The Individuals with Disabilities Education Improvement Act of 2004, formerly the Education of the Handicapped Act (P.L. 94-142), includes “hearing impairment” and “deafness” as two of the categories under which children with disabilities may be eligible for special education and related service programming. While the term “hearing impairment” is often used generically to describe a wide range of hearing losses including deafness, the regulations for IDEA define hearing loss and deafness separately.
Hearing impairment (called auditory impairment in Texas) is defined by IDEA as “an impairment in hearing, whether permanent or fluctuating, that adversely affects a child’s educational performance.”
Deafness is defined as “a hearing impairment that is so severe that the child is impaired in processing linguistic information through hearing, with or without amplification.”
Thus, deafness may be viewed as a condition that prevents an individual from receiving sound in all or most of its forms. In contrast, a child with hearing loss can generally respond to auditory stimuli, including speech.
There are four major types of hearing loss that are categorized by the site of the disorder in the auditory system. These hearing disorders can be caused by genetic or hereditary factors, infections, developmental abnormalities, or environmental/traumatic factors.
Conductive Hearing Loss is caused by damage or obstruction in the external or middle ear that disrupts the efficient passage or conduction of sound through those chambers. Most conductive losses can be treated medically; however, repeated conductive losses can affect children’s language development.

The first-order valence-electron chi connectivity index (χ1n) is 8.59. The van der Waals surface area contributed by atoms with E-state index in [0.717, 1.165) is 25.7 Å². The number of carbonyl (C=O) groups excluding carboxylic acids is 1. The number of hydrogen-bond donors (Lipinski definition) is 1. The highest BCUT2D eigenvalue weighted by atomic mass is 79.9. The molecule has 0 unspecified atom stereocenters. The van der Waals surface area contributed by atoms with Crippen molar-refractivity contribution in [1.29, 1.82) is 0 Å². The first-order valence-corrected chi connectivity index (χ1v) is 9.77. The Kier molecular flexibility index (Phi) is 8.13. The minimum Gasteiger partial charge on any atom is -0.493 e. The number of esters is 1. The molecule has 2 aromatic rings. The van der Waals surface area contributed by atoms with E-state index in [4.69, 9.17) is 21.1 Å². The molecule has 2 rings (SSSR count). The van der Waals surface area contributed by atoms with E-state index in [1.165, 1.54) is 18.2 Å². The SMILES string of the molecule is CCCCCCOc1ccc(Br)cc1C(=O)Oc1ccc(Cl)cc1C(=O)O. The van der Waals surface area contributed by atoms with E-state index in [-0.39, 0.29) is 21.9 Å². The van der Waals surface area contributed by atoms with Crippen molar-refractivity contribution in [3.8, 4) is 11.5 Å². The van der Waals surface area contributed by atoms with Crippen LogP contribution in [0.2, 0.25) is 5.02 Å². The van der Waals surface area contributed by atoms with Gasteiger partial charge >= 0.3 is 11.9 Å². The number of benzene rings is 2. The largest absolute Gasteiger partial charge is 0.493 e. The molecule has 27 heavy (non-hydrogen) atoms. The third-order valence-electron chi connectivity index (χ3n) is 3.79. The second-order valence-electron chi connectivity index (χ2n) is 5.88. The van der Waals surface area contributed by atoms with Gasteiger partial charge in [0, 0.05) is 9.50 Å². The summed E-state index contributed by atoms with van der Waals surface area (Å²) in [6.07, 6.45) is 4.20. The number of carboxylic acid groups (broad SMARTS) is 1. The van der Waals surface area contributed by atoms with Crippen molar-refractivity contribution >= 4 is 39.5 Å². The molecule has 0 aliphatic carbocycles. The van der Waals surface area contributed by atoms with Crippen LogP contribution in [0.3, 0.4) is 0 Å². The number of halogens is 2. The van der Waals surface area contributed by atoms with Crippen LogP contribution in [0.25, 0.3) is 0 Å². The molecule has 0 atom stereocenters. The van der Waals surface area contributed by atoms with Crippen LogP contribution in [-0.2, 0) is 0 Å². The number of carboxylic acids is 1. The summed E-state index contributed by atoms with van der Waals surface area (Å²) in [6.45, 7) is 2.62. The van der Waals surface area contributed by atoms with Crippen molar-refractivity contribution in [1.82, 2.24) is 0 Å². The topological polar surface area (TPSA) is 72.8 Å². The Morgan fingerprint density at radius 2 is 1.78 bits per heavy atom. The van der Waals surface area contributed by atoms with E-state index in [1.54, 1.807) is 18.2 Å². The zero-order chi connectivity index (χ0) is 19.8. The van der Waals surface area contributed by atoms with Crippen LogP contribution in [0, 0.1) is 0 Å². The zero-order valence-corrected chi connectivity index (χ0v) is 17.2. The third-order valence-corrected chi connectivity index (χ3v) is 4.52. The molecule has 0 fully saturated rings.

Sensorineural Hearing Loss is caused by damage to the inner ear (cochlea) or auditory nerve that transmits impulses to the brain. Sensorineural hearing loss tends to be more severe, permanent, and usually affects oral language development.
Mixed Hearing Loss is a combination of both a conductive and a sensorineural hearing loss.
Central Hearing Disorders are the results of a disorder or dysfunction in the central auditory system between the brain stem and the auditory cortex in the brain.
It is useful to know that sound is measured by its loudness or intensity (measured in units called decibels, dB) and its frequency or pitch (measured in units called hertz, Hz). Impairments in hearing can occur in either or both areas and may exist in only one ear or in both ears. Hearing loss is generally described as slight, mild, moderate, severe, or profound, depending upon how well a person can hear the intensities or frequencies most greatly associated with speech. Generally, only children who cannot hear sounds generating less than 90 decibels (dB) are considered deaf for the purposes of educational placement.